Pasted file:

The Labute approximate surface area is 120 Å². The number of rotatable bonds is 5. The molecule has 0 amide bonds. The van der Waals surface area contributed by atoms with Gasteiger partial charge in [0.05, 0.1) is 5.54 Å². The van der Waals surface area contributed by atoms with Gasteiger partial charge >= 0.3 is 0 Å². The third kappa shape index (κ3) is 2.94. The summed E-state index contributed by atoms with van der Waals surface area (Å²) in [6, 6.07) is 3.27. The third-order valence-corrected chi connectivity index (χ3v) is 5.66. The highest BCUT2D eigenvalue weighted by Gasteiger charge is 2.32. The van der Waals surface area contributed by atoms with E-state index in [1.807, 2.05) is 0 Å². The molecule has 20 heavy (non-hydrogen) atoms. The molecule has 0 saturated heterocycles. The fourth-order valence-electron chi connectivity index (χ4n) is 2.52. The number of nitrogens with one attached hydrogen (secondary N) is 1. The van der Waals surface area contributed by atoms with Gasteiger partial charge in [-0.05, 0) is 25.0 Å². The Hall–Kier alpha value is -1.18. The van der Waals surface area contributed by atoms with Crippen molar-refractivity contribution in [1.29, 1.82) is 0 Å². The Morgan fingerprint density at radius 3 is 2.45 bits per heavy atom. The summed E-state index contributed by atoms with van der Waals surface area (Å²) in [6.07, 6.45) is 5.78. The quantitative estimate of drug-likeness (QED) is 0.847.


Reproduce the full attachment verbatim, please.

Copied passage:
The Labute approximate surface area is 120 Å². The number of rotatable bonds is 5. The molecule has 0 amide bonds. The van der Waals surface area contributed by atoms with Gasteiger partial charge in [0.05, 0.1) is 5.54 Å². The van der Waals surface area contributed by atoms with Gasteiger partial charge >= 0.3 is 0 Å². The third kappa shape index (κ3) is 2.94. The summed E-state index contributed by atoms with van der Waals surface area (Å²) in [6, 6.07) is 3.27. The third-order valence-corrected chi connectivity index (χ3v) is 5.66. The highest BCUT2D eigenvalue weighted by Gasteiger charge is 2.32. The van der Waals surface area contributed by atoms with E-state index in [1.807, 2.05) is 0 Å². The molecule has 20 heavy (non-hydrogen) atoms. The molecule has 0 saturated heterocycles. The fourth-order valence-electron chi connectivity index (χ4n) is 2.52. The number of nitrogens with one attached hydrogen (secondary N) is 1. The van der Waals surface area contributed by atoms with Gasteiger partial charge in [-0.05, 0) is 25.0 Å². The Hall–Kier alpha value is -1.18. The van der Waals surface area contributed by atoms with Crippen molar-refractivity contribution in [1.29, 1.82) is 0 Å². The Morgan fingerprint density at radius 3 is 2.45 bits per heavy atom. The summed E-state index contributed by atoms with van der Waals surface area (Å²) in [6.07, 6.45) is 5.78. The quantitative estimate of drug-likeness (QED) is 0.847.